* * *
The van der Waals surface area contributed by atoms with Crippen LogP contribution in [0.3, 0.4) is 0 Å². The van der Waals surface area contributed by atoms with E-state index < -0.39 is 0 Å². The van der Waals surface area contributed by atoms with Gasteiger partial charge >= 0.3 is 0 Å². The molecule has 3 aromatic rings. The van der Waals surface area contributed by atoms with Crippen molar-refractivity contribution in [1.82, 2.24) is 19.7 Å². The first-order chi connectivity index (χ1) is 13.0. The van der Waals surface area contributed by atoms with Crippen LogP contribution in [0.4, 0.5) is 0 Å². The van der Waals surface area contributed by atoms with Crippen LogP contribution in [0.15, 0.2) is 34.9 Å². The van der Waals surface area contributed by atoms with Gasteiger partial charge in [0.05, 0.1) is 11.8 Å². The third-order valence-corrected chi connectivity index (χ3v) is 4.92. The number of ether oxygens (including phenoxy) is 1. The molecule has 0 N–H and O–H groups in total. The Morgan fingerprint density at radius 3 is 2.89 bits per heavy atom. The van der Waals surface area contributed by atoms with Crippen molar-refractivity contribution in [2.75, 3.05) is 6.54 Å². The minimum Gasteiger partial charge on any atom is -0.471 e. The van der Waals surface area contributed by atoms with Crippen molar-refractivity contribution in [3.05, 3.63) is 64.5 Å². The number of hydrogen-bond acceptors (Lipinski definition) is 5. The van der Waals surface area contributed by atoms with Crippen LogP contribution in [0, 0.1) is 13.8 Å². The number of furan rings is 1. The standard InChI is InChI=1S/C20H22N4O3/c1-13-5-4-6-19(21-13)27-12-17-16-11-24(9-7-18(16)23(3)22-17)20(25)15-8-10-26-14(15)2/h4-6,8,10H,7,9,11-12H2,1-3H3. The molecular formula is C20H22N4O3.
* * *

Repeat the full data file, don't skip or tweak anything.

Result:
The van der Waals surface area contributed by atoms with Crippen LogP contribution in [0.3, 0.4) is 0 Å². The van der Waals surface area contributed by atoms with E-state index < -0.39 is 0 Å². The van der Waals surface area contributed by atoms with Gasteiger partial charge >= 0.3 is 0 Å². The molecule has 3 aromatic rings. The van der Waals surface area contributed by atoms with Crippen molar-refractivity contribution in [1.82, 2.24) is 19.7 Å². The first-order chi connectivity index (χ1) is 13.0. The van der Waals surface area contributed by atoms with Crippen LogP contribution in [0.4, 0.5) is 0 Å². The van der Waals surface area contributed by atoms with Crippen LogP contribution in [0.15, 0.2) is 34.9 Å². The van der Waals surface area contributed by atoms with Gasteiger partial charge in [0.05, 0.1) is 11.8 Å². The third-order valence-corrected chi connectivity index (χ3v) is 4.92. The number of ether oxygens (including phenoxy) is 1. The molecule has 0 N–H and O–H groups in total. The Morgan fingerprint density at radius 3 is 2.89 bits per heavy atom. The van der Waals surface area contributed by atoms with Crippen molar-refractivity contribution in [2.75, 3.05) is 6.54 Å². The minimum Gasteiger partial charge on any atom is -0.471 e. The van der Waals surface area contributed by atoms with Crippen molar-refractivity contribution in [3.05, 3.63) is 64.5 Å². The number of hydrogen-bond acceptors (Lipinski definition) is 5. The van der Waals surface area contributed by atoms with Crippen LogP contribution in [0, 0.1) is 13.8 Å². The number of furan rings is 1. The standard InChI is InChI=1S/C20H22N4O3/c1-13-5-4-6-19(21-13)27-12-17-16-11-24(9-7-18(16)23(3)22-17)20(25)15-8-10-26-14(15)2/h4-6,8,10H,7,9,11-12H2,1-3H3. The molecular formula is C20H22N4O3.